Tossing aside a mundane and meaningless job, Daniel Duane went to Santa Cruz, California, to surf for year. The book he wrote about it, Caught Inside
is something of a Walden
of our times. It's wonderfully written, weaving wave wisdom with literary and historical references. And it's not for surfers only: even readers who have never seen the surf will find themselves taken up in the book's rhythms.
Duane sought the peace that surfing offers, and his impressions of surfing characters, sea life (otters, seals, and the great white shark everyone fears is right under you as you paddle your board), and the seasons by the sea are evocative and soothing to read.
From Publishers Weekly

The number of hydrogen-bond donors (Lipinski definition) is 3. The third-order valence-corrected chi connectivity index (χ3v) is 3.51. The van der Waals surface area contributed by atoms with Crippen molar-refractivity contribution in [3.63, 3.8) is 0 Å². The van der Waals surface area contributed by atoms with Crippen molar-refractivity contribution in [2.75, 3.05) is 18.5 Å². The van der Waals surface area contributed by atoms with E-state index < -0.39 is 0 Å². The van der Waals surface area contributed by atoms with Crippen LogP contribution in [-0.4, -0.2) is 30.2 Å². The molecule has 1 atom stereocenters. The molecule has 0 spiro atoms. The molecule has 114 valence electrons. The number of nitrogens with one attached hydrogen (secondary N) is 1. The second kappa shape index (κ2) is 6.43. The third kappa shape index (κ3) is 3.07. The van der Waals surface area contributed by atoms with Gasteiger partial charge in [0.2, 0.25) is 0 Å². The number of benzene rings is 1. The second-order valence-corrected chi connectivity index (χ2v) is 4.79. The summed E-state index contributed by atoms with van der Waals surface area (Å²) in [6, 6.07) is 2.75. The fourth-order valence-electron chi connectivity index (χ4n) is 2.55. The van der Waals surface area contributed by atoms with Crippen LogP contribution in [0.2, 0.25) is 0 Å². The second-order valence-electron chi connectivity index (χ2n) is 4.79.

Surfing enthusiast Duane quit his unfulfilling retail job in Berkeley, Calif., and moved to Santa Cruz, where he spent the better part of a recent year riding waves, exploring the coastline, researching the history of surfing and befriending and philosophizing with various locals who have arranged their lives around the quest for the perfect wave. The results of these pursuits are recorded here in quietly meditative prose that simultaneously deglamorizes the sport and seeks to imbue it with a kind of metaphysical profundity. Dedicated surfers, Duane discovers, tend to feel a measure of guilt about their willingness to give their favorite pastime precedence over career ambitions and family responsibilities. At the same time, surfing yields unique and valuable opportunities for appreciation of and communication with nature. Duane is clearly anxious to justify an ostensibly hedonistic lifestyle, and his arguments on its behalf are not always convincing, but the deftly rendered observations and epiphanies make his own experience seem decidedly worthwhile.
Copyright 1996 Reed Business Information, Inc.
--This text refers to an out of print or unavailable edition of this title.